Christopher Lowrey, Owen Willetts, Anna Devin, Sophie Junker, Cody Quattlebaum; Festpielorchester Göttingen/laurence Cummings Accent ACC 26409 163 mins (3 discs) Long neglected, Arminio is glorious. Bold melodies, melting duets, insane pyrotechnics, bustling overtures and sparkling solos for the band – what’s not to love? Forget narrative logic and you’ll be swept away, by this production especially. Countertenor Christopher Lowrey is the Germanic chieftain of the title role, betrayed by his father-in-law Segeste to the invading Romans. Surely the best Arminio yet recorded, Lowrey heroically slices through the busiest passagi, building to cadenza finales whose virtuosity dwarfs the singing he’s just pulled off. Lowrey is as expressive as he is athletic, and his characterisation carries the action through Arminio’s improbable release by the Roman general Varo to his reunion with his troops, victory in battle, and forgiveness of Segeste.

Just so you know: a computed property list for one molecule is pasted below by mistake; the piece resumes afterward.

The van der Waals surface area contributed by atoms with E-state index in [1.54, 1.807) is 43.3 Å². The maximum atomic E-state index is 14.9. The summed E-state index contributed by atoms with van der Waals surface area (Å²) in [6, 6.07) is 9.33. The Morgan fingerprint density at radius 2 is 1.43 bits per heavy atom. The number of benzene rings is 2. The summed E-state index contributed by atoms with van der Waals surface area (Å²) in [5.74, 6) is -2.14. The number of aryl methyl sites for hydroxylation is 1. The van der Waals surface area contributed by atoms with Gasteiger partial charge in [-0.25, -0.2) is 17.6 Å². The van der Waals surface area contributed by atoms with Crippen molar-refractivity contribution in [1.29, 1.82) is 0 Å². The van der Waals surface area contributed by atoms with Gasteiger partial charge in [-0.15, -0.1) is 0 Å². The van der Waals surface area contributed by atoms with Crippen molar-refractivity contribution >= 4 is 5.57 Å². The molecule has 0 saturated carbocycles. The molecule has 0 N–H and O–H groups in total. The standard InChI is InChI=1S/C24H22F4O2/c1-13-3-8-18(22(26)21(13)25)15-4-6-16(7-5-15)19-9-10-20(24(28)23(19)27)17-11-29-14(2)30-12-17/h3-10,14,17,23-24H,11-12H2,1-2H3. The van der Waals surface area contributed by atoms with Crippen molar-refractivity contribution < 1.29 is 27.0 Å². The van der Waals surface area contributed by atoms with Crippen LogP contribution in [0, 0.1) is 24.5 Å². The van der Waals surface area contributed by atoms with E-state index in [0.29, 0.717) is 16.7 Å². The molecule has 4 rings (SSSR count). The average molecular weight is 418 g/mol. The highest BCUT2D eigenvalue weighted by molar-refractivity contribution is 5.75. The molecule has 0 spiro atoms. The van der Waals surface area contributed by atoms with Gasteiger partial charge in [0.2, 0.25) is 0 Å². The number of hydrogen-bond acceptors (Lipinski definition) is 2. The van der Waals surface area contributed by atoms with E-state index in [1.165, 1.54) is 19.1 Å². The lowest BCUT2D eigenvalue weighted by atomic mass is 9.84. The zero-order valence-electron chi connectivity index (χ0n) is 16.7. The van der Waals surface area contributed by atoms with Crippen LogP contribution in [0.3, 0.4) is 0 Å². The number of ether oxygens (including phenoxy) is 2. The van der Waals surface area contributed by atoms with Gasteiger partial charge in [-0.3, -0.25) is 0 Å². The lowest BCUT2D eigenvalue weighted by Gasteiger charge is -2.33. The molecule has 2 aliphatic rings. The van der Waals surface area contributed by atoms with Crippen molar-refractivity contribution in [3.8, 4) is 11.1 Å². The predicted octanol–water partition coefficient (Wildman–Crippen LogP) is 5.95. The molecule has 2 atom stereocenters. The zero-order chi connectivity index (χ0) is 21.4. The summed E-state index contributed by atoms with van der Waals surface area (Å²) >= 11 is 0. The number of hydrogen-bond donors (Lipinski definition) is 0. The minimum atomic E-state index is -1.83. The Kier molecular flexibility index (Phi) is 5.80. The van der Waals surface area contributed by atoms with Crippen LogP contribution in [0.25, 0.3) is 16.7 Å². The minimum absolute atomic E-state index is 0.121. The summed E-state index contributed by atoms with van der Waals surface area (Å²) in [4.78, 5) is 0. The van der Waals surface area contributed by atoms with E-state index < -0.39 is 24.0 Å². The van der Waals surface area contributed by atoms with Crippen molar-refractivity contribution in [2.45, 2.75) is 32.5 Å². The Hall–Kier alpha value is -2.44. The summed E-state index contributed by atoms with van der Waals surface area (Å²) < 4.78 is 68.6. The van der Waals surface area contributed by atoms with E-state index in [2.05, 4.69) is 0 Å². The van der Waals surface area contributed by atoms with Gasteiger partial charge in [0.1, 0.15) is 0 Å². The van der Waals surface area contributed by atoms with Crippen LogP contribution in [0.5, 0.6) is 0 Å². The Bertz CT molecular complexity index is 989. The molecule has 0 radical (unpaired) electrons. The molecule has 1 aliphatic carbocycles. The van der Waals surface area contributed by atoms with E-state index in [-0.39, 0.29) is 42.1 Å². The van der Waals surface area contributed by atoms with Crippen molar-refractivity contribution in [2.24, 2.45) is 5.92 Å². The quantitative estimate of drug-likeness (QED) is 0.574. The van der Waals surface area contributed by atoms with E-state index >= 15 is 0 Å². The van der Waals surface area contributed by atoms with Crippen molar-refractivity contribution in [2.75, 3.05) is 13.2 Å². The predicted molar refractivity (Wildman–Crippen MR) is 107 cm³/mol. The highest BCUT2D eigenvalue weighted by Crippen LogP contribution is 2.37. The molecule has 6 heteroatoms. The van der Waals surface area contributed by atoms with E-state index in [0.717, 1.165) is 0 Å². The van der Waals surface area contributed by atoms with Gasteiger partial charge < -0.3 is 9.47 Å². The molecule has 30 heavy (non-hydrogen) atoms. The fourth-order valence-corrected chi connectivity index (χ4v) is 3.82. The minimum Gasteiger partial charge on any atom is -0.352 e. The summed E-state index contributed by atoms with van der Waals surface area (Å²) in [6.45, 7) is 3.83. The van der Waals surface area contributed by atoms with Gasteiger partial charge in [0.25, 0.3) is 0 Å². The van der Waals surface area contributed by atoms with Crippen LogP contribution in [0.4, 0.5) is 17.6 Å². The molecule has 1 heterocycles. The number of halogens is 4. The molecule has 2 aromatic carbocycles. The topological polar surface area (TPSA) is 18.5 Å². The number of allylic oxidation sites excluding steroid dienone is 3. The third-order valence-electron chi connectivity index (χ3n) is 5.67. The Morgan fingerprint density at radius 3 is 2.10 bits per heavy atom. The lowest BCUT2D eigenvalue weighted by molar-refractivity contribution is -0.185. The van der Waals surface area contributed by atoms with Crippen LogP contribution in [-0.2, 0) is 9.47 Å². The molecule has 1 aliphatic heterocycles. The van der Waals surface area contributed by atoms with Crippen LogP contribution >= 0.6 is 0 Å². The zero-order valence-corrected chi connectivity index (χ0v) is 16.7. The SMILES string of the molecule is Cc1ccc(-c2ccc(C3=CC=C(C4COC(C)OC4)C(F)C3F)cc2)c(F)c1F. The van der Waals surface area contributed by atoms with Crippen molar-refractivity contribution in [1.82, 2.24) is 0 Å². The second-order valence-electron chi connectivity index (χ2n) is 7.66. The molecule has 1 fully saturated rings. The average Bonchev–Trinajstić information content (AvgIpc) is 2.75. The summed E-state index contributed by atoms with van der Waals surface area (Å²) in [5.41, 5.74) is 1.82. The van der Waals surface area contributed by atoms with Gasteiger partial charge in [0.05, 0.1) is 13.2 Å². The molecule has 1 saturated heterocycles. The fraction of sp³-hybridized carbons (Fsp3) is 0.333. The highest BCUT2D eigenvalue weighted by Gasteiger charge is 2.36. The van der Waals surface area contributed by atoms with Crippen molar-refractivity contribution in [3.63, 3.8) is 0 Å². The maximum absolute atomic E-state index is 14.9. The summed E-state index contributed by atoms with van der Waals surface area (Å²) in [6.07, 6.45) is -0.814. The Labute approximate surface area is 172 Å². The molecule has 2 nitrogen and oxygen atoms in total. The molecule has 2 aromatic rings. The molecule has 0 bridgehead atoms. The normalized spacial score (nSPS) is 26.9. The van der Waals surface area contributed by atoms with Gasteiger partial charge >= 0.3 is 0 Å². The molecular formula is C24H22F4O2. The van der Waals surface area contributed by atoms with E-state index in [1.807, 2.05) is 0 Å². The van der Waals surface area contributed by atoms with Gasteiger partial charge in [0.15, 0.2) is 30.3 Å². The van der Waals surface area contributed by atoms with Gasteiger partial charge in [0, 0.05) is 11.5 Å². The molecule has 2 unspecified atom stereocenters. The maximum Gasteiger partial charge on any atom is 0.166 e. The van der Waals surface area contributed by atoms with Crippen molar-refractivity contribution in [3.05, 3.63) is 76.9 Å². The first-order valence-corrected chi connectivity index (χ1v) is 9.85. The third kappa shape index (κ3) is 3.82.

★andel quickened the pace by cutting 75 per cent of the libretto’s original recitative. As Arminio dives from one passion into the next, his wife Tusnelda (Anna Devin), follows close behind. Sometimes Devin steals the show with her sincerity, vocal lustre, wistful pathos and knock-out extemporising. Both principals draw inspiration from conductor Laurence Cummings, whose brilliant manoeuvring through the score shows why he’s a world-renowned ★andel interpreter.
Other cast members give strong support – notably Sophie Junker, whose vivacity as Tusnelda’s brother Sigismondo animates this plangent hero. Sometimes the excitement of live production pushes good judgment aside: as Segeste, the hugely charismatic bass-baritone Cody Quattlebaum can deploy too much brawn and yodel his leaps; countertenor Owen Willets, savouring his line as the Roman tribune Tullio, forgets to keep up with Cummings’s beat. On-stage thumps are audible.
This is nonetheless a mesmerising performance. Berta Joncus PERFORMANCE